If you have an existing mod, the easiest way to switch to Gradle is to follow Lex's tutorial to create an empty example mod folder, then delete the example mod and just copy your existing source code into the /src/main/java/YourCode folder, and assets into /src/main/resources/assets/your_mod_id/Folders folder. Once you've done that, import it into Eclipse as an existing project and it should work great (make sure to change the values in the build.gradle file for when you export your mod).

 

Rinse and repeat for however many mods you have, and there you go, you've got them all in the same workspace, but as independent projects that you can run one at a time in your debug client - that's a huge step above the mess that was working with MCP and having all your projects in the same source directory, at least in my opinion xD

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For 1.6.4, you need Forge 9.11.1.964 in order to use Gradle (which I highly recommend).

 

If you have an existing mod, the easiest way to switch to Gradle is to follow Lex's tutorial to create an empty example mod folder, then delete the example mod and just copy your existing source code into the /src/main/java/YourCode folder, and assets into /src/main/resources/assets/your_mod_id/Folders folder. Once you've done that, import it into Eclipse as an existing project and it should work great (make sure to change the values in the build.gradle file for when you export your mod).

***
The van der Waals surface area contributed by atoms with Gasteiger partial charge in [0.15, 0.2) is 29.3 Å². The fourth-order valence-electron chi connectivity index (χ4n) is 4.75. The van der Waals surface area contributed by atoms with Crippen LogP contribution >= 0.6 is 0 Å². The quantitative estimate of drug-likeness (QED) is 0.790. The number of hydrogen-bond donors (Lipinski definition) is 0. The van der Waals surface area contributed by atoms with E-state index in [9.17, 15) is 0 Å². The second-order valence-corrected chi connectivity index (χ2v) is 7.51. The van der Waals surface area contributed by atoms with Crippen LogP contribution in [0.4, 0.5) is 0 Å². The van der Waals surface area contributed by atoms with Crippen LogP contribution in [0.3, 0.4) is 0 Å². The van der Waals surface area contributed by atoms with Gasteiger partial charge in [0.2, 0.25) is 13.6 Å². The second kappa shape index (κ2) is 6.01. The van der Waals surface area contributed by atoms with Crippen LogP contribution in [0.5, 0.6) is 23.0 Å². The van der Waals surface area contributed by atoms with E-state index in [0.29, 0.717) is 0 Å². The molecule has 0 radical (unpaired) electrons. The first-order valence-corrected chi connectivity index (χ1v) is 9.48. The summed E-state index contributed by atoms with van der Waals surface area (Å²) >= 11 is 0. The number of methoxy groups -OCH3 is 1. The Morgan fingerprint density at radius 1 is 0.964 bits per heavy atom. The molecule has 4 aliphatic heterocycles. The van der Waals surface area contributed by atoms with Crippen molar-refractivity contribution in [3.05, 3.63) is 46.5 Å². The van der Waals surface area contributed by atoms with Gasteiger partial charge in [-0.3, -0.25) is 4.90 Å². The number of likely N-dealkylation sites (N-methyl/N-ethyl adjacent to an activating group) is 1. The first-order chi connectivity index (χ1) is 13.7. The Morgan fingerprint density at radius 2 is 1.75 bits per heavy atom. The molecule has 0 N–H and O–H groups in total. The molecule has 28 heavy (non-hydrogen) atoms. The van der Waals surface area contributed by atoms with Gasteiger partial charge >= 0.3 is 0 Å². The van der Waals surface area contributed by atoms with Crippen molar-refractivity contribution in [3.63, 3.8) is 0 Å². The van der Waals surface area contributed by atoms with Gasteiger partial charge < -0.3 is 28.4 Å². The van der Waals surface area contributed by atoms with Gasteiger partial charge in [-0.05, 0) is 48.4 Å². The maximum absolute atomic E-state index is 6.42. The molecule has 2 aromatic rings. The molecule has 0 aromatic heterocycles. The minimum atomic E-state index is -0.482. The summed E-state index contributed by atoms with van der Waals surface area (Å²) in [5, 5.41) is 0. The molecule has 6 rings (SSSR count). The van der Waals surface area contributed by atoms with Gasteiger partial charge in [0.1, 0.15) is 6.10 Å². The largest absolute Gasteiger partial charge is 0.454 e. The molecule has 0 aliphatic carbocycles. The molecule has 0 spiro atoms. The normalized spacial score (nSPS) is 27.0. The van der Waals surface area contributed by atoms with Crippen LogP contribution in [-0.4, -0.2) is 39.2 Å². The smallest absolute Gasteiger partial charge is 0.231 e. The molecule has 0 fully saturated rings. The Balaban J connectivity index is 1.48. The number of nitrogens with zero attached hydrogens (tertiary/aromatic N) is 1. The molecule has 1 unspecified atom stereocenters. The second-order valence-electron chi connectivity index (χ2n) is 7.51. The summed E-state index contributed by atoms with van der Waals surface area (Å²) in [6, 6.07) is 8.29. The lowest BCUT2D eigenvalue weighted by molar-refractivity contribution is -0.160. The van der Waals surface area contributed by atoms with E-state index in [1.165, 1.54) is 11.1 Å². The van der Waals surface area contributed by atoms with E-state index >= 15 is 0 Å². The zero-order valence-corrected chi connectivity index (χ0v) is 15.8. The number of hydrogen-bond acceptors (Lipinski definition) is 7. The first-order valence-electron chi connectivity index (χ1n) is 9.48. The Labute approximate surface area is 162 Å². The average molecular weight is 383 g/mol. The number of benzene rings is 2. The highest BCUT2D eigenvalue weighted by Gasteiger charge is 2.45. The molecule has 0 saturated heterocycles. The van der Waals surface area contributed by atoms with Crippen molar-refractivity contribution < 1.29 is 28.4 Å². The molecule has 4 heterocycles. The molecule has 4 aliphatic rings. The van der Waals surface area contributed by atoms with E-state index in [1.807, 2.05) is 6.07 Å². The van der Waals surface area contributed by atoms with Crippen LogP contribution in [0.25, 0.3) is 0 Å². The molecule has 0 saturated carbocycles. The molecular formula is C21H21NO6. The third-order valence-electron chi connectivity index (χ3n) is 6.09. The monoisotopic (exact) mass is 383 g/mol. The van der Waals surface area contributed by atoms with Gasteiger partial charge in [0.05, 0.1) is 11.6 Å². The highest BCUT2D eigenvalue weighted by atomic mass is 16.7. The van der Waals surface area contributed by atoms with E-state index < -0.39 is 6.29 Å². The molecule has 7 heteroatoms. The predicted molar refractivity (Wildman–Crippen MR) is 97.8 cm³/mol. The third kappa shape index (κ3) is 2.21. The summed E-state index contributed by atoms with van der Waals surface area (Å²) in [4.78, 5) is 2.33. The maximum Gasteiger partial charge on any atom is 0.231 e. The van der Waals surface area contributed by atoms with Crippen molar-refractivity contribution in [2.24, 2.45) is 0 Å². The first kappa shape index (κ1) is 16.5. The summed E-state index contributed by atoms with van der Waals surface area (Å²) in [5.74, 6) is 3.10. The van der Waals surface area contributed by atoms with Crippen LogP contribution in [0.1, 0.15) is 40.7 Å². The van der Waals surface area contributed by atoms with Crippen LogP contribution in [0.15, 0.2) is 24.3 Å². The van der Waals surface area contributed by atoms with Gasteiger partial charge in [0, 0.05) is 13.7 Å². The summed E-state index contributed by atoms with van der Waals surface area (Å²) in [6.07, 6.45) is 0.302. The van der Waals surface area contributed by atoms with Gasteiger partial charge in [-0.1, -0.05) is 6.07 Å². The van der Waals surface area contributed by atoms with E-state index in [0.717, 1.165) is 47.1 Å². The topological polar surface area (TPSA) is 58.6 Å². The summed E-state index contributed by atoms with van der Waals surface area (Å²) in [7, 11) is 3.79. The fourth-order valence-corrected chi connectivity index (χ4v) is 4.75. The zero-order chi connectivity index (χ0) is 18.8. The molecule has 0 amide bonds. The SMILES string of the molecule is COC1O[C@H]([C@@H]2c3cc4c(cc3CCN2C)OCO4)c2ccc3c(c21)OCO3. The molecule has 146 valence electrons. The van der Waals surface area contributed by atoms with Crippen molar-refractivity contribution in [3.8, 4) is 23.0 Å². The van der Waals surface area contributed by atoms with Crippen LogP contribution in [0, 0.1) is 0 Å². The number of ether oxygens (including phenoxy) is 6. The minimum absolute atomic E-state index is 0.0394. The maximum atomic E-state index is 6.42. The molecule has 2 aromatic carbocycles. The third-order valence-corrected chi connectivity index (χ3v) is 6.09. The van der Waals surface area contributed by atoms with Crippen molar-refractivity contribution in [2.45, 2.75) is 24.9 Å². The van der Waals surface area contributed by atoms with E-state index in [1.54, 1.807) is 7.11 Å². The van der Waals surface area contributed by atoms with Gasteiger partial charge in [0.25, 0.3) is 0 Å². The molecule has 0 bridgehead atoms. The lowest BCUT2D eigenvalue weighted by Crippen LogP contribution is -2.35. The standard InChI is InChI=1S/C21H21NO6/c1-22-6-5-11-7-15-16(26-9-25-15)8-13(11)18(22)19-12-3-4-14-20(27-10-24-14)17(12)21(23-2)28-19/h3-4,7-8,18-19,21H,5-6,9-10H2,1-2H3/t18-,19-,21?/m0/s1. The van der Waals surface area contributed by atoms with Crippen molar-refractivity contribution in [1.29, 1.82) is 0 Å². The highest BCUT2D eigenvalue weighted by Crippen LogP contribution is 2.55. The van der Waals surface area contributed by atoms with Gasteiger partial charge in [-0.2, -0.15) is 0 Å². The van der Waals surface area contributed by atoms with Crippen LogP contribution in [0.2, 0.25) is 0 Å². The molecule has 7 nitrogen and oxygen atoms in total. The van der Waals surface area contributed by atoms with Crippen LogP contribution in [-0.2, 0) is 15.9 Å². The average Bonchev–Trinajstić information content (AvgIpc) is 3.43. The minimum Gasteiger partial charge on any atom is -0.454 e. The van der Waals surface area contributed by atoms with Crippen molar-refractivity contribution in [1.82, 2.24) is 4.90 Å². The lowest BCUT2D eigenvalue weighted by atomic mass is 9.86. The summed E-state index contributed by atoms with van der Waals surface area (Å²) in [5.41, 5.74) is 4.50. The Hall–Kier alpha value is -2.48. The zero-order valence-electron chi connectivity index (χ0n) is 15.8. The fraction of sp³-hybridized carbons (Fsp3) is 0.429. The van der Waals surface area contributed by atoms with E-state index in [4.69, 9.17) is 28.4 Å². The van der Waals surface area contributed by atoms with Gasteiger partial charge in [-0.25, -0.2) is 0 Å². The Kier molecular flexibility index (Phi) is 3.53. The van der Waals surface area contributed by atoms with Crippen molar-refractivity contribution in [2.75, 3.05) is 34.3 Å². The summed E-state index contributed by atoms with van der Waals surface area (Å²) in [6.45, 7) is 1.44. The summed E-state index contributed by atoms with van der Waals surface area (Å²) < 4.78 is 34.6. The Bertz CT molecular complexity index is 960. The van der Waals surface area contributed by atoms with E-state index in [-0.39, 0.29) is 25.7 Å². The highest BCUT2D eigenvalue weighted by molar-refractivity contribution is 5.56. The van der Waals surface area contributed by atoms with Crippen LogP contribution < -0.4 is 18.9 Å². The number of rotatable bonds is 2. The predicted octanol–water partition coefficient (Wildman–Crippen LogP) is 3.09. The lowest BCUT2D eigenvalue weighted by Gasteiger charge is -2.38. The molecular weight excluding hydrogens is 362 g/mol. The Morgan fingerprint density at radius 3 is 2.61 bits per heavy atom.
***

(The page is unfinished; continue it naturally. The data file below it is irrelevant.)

Now for the $128 question: If I'm working with an existing 965 mod, can I turn it into a 964 Gradle mod? Will it load at runtime if the user has 965 and other 965 mods?

 

My first project is a tweak to an existing mod (Veo's "Linking Tweaks".).

My planned next project is a pair of symbols for worldgen options for Mystcraft.

 

After that ... comes some choices.

Jeb! The sheep! The fence pens, they do nothing still leak!

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Now for the $128 question: If I'm working with an existing 965 mod, can I turn it into a 964 Gradle mod? Will it load at runtime if the user has 965 and other 965 mods?

 

My first project is a tweak to an existing mod (Veo's "Linking Tweaks".).

My planned next project is a pair of symbols for worldgen options for Mystcraft.

 

After that ... comes some choices.

Yes, you can switch between 965 and 964 without any problems. In fact, they are exactly the same except for the fact that 964 supports Gradle, whereas 965 does not. Whether you do or do not use Gradle has absolutely no impact on your end users.